Ski Act Does Not Govern Accidents Between Skiers

Angland v. Mountain Creek Resort, Inc., 213 N.J. 99 (2013).  Plaintiffs’ decedent had a skiing accident with a snowboarder, from which plaintiff’s’ decedent later died.  His estate sued the ski area and the snowboarder.  The New Jersey Ski Act, N.J.S.A. 5:13-1 to -12, indisputably applies to negligence claims made by skiers against ski area operators.  The question on this appeal was whether the Ski Act also governs the standard of care for other skiers, such as the snowboarder defendant here.  The Law Division and Appellate Division both denied the snowboarder’s motion for summary judgment, ruling that the Ski Act applied to him. 

The Supreme Court granted leave to appeal and, speaking through Justice Hoens, announced that the standard of care applicable to the snowboarder was not that of the Ski Act.  Instead, the common law standard of care that has been held to govern conduct between participants in other sports was to be applied here.  Using that test, the Court found that there were genuine issues of material fact that precluded summary judgment.  As a result, the decision below was affirmed as modified.

The key to the Court’s analysis was “the Legislature’s reasons for the statute’s enactment.”  As Justice Hoens described, the Ski Act was a response to a decision of the Supreme Court of Vermont that dealt with a ski resort’s liabliity for a skier’s injury and rejected the resort’s argument that the skier had assumed the risk.  The legislative history of the Ski Act made clear that the impetus for the statute was “uncertainty over what effect the [Vermont] case will have on the liability of ski area operators for skiing injuries.”  The Court stated that “[t]he Legislature’s sole focus, therefore, was on the continued viability of the ski industry and, in particular, the ability of resort operators to secure insurance.”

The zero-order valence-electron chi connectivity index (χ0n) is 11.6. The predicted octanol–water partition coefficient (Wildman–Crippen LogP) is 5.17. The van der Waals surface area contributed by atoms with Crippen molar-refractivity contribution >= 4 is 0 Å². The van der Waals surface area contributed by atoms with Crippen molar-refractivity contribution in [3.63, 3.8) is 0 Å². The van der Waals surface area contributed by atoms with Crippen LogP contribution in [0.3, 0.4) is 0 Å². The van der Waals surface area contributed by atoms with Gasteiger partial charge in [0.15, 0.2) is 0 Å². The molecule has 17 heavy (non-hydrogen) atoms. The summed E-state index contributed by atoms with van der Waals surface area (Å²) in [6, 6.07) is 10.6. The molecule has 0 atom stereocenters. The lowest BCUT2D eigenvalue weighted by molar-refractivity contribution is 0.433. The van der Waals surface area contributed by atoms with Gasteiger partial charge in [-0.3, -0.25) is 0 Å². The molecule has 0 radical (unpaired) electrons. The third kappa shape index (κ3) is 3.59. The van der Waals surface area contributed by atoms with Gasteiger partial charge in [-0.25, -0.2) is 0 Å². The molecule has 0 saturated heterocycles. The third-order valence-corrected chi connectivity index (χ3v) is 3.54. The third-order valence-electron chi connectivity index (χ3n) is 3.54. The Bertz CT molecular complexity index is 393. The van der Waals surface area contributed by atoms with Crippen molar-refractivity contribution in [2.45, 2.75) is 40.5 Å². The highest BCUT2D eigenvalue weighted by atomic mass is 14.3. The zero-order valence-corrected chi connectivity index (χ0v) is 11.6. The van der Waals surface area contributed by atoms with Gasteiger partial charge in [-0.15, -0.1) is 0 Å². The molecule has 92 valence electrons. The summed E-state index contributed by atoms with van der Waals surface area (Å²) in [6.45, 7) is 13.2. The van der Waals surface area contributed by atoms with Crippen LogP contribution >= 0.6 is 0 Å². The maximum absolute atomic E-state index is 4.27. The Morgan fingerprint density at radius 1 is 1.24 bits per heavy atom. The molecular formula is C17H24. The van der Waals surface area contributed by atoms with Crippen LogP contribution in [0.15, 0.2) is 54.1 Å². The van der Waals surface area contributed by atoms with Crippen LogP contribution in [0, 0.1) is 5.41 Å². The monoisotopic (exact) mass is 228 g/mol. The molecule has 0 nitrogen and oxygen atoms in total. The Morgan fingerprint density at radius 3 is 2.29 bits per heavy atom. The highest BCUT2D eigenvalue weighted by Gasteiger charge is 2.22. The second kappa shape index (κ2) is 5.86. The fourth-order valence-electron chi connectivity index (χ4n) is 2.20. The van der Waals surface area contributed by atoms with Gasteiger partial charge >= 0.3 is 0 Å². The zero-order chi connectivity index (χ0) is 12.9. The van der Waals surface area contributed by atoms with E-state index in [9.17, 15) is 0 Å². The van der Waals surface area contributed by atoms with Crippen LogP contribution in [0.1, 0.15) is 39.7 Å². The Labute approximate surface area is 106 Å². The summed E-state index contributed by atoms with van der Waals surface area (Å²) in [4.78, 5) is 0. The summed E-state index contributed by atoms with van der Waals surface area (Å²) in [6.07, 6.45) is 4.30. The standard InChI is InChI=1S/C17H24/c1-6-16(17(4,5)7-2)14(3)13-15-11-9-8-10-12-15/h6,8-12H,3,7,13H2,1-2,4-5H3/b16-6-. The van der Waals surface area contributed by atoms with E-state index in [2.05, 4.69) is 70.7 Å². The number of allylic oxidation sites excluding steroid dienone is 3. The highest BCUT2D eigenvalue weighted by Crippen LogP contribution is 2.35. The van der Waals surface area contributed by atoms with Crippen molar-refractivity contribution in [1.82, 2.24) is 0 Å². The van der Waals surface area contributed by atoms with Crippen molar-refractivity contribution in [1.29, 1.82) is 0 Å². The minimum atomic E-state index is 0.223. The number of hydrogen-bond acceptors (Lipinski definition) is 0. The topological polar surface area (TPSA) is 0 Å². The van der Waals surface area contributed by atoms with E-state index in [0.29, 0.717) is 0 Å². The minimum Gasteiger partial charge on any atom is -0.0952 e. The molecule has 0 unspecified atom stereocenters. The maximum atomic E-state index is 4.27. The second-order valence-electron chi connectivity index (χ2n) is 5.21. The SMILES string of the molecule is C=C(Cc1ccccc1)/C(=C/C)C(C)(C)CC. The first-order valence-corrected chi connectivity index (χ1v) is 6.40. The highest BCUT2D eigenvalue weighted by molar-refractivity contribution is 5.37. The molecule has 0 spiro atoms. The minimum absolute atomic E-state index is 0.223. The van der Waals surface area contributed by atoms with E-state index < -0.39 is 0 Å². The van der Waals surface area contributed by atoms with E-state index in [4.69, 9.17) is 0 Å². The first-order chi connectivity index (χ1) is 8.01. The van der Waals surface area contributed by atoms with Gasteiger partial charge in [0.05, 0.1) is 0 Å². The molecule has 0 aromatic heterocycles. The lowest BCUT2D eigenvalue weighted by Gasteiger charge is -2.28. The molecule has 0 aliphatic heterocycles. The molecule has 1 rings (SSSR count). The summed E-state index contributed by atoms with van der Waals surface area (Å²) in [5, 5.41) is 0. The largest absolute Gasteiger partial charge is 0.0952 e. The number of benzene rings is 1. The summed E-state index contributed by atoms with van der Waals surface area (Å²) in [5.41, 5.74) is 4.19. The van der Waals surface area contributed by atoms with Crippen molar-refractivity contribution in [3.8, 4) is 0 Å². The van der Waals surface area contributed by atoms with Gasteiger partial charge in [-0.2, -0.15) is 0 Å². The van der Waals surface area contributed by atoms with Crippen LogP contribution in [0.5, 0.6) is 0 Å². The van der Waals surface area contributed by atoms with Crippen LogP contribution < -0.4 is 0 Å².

The Ski Act thus was not “designed to govern claims as between participants who engage in recreational activities at ski resorts.”  Justice Hoens found confirmation of that in the fact that the Ski Act, N.J.S.A. 5:13-5, included “other skiers” in the statute’s list of the inherent risks of skiing that all skiers are deemed to have assumed.  “[H]ad the Legislature intended to define the standard of care that would apply to claims as between skiers, it would have done so.  Instead, the statute, consistent with the legislative purpose, simply insulates the operator from liability from claims arising from acts of other skiers.”  Although it was not necessary to evaluate decisions in other jurisdictions under comparable statutes, Justice Hoens did note that those decisions supported the Court’s result here. 

Plaintiff and the courts below had relied on the fact that one section of the Ski Act, N.J.S.A. 5:13-4, delineated the duties of skiers, including skiers’ duties to other skiers.  But nothing in that section, or elsewhere, actually addressed “claims as between participants.”

Since the Ski Act standard of care did not apply, the common law standard that applies to persons involved in recreational sports governed here.  Mere negligence does not suffice.  Rather, the duty is “to avoid the infliction of injury caused by reckless or intentional conduct.”  On the facts here, plaintiffs adduced enough evidence to create a triable issue, and the snowboarder’s summary judgment motion was therefore properly denied.